By Andrew Whitelaw | Source: World Bank, AAA
The decline in commodity prices over the past year has resulted in considerable falls in the costs of fertilizer and fuel for farmers. The reduction in costs for these major inputs will be beneficial for farmers for this year, but how can we extend the benefit to future years.
In February we ran an article examining the relationship between Natural gas and fertilizer, which showed a high degree of correlation between the two. We also published an article examining the impact of the collapse of crude oil on local fuel prices.
The market for fertilizer is sitting at a 34.8% and 52.6% (figure 1), and crude oil is 10.9% (figure 2). It is hard to predict where prices will be. However, based on the current percentiles we are likely to be close to the bottom of the range on oil. In contrast, fertilizer may have some room to fall further. What are the options for securing fuel and fertilizer prices for the longer term?
The most obvious option for locking in your fuel and fertilizer for long term is to physically purchase large quantities to tide you over for the future. This may sound like a good plan. However, it requires that you have adequate storage for large quantities. In a similar vein to storing grain on farm, holding inputs for the long term requires storage to be adequate to minimise the risk of degradation.
In addition to potential extra costs for storage, there is also the large upfront costs of purchasing a sizable volume of inputs above your typical annual requirements. This would be a sizeable drain on a budget, although with low interest rates available it may be a justifiable approach if it saves costs in the future.
The alternative to physically buying large volumes of inputs is to use derivative products. Most grain growers will be aware of grain swaps. However, many will be unaware of the other derivatives on offer for inputs.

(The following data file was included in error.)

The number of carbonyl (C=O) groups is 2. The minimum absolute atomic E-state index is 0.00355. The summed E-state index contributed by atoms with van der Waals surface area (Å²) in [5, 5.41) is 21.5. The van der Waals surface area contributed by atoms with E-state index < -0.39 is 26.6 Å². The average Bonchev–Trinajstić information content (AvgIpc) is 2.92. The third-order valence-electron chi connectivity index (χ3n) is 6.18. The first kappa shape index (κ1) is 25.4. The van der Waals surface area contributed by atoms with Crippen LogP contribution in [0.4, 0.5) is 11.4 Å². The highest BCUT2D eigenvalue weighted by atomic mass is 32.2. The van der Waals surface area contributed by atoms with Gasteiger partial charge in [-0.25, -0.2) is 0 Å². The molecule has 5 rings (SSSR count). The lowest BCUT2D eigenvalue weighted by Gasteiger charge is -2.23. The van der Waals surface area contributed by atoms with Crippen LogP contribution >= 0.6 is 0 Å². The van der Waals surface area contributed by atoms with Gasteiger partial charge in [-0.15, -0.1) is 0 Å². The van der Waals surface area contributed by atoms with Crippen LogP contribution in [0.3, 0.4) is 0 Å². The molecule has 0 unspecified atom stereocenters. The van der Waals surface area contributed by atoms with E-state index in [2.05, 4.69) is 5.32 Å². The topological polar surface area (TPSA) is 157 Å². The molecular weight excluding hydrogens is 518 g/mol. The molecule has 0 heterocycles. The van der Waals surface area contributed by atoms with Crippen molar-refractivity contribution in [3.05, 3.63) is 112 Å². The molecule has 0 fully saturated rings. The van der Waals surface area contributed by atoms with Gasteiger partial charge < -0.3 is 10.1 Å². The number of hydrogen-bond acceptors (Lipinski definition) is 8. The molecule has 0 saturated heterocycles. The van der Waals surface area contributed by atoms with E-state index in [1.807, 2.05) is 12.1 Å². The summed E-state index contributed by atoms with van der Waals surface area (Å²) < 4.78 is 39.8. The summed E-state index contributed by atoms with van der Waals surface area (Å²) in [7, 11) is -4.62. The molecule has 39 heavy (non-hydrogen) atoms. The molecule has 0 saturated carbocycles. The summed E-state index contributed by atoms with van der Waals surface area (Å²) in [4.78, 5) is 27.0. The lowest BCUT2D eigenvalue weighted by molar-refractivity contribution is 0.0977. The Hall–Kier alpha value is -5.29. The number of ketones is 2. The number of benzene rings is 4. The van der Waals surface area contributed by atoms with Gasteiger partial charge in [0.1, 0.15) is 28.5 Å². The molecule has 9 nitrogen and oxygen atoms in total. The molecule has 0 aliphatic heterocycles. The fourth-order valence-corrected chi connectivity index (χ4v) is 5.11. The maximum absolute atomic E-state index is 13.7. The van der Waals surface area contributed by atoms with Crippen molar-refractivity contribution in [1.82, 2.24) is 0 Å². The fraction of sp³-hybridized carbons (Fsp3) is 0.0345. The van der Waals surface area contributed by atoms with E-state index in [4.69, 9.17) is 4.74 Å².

In Australia there are a number of banks which are able to offer diesel/energy swaps. These work in a similar way to grain swaps (swap guide) in that they lock in diesel prices for a future date. These contracts tend to be based on the Singapore tapis gasoil in A$, which will maintain an element of basis risk between the swap price and the physical purchase price. These contracts are available from a number of banks including NAB and Westpac, they do however require relatively high volume requirements but this may be open to negotiation.
In relation to fertilizer, there is a growing use of fertilizer swaps in the US & Europe. There has however been very limited uptake in Australia at present. These swaps work in the same way as the energy and grain swaps, although as they are priced in the US there is both exposure to currency* and basis.
In time the hedging of inputs for producers will become common practice in Australia, as a strategy for protecting against increased input costs.
*It is possible to hedge the currency, which would then provide cover from all but basis.
If you were to put ten oil and gas analysts in a room and asked where prices would be in a year, you would likely get ten different answers. It is likely that we are close to the bottom of the market in oil (fuel) and gas (fertilizer).
It is advisable to examine farm inputs in the same way as our outputs, in order to create strategies to reduce costs.
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